A significant amount of research has been published evaluating simulation-based training for general surgery procedures and gynecology. Gor et al. suggested that the MIST-VR simulator provides objective assessment of the laparoscopic skills of gynecologists [14]. Aggarwal et al. demonstrated that an ectopic pregnancy scenario in a VR simulator can differentiate Ob/Gyn residents with different level of surgical experience [15]. Similarly, Larsen et al. showed that expert gynecologists outperformed intermediates and novices in time, instrument pathlength, and total errors [16]. Schreuder et al. reported that gynecologists with minimal laparoscopic experience can improve their skills during short-phase training on a VR procedural simulator [17].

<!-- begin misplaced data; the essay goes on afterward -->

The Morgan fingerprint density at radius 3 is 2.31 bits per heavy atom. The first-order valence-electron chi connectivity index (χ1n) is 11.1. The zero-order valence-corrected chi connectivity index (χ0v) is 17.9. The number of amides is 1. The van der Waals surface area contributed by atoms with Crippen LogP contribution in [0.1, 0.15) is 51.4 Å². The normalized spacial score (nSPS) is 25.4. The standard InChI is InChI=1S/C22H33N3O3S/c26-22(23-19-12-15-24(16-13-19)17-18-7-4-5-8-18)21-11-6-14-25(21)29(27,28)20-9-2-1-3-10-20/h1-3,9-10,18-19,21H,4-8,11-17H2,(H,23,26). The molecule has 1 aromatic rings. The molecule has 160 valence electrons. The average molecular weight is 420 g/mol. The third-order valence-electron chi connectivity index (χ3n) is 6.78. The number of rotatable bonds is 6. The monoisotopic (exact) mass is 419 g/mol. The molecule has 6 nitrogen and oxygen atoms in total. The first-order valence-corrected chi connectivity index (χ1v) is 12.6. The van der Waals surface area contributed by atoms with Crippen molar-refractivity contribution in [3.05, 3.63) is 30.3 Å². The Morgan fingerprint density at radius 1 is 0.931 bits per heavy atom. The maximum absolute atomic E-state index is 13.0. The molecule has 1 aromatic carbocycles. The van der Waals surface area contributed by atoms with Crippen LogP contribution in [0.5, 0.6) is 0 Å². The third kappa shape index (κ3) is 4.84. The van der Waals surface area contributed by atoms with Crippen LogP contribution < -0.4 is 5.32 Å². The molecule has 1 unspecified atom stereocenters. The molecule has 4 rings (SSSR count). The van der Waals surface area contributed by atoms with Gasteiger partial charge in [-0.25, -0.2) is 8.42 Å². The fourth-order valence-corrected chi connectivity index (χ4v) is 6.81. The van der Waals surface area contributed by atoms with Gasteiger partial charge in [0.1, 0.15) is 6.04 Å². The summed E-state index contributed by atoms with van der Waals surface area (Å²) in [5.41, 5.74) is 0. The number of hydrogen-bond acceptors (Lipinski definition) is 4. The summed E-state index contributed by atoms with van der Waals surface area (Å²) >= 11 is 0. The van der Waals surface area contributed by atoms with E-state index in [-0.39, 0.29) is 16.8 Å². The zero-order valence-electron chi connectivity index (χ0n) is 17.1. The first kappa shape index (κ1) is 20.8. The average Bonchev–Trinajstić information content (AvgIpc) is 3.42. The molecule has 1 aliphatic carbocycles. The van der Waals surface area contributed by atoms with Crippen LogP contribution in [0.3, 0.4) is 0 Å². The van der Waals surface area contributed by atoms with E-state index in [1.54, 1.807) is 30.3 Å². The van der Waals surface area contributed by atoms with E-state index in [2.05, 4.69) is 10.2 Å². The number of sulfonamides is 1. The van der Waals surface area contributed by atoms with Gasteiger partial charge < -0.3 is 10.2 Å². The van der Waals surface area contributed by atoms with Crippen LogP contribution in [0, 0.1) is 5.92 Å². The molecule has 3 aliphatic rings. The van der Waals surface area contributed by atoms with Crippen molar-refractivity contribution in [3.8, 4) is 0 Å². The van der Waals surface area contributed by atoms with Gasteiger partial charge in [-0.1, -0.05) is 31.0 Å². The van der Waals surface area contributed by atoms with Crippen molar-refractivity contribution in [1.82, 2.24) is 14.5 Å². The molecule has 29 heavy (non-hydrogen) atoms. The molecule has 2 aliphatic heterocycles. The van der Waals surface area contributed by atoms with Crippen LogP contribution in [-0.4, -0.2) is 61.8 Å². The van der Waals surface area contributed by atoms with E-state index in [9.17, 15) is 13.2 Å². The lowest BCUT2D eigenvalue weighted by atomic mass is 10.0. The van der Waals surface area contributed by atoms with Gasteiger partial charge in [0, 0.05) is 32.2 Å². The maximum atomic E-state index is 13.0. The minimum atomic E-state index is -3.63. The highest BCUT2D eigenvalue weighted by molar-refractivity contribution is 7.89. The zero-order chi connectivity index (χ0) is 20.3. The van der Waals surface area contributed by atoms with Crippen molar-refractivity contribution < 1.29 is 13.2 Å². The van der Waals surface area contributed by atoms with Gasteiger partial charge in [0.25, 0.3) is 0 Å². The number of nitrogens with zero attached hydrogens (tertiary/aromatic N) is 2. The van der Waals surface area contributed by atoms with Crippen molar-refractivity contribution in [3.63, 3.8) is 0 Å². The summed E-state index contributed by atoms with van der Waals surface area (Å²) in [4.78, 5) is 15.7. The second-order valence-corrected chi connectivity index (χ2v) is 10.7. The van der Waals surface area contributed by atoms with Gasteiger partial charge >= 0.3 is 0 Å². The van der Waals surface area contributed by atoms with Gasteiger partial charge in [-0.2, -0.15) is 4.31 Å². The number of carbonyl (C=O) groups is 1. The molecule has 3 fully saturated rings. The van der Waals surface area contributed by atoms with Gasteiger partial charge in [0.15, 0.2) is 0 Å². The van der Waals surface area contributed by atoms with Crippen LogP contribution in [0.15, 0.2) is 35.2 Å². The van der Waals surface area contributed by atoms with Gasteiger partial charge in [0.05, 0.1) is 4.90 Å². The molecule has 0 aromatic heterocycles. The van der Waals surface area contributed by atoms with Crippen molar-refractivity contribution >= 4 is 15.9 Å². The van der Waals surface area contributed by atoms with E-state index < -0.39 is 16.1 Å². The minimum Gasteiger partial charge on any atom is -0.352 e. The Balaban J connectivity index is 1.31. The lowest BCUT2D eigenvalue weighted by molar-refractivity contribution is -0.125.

Investigations of the training value of BTs is more focused on the development of appropriate anatomic models for gynecologic surgeries. For example, Scott et al. investigated the laparoscopic cost effectiveness of bench models in relation to operating room experience [18]. Zhen et al. highlighted the use of the fundamentals of laparoscopic surgery (FLS) program to assess the laparoscopic competence of gynecologists [19]. Tang et al. described the design of a phantom that allows trainees to practice key skills required for laparoscopic salpingotomy and salpingectomy [20]. A porcine small bowel was used to simulate the fallopian tube, while porcine liver and red food dye were used to simulate ectopic pregnancies inside the fallopian tube. Levine et al. described the use of a lightly embalmed human cadaver model for practicing laparoscopic techniques for various operations, including laparoscopic hysterectomy [21]. A live porcine model for teaching advanced laparoscopic skills to gynecologic oncology fellows was developed by Hoffman et al. [22]. The model was found to be suitable for laparoscopic training in various procedures such as lymphadenectomy, uretero-neocystostomy, and bowel anastomoses.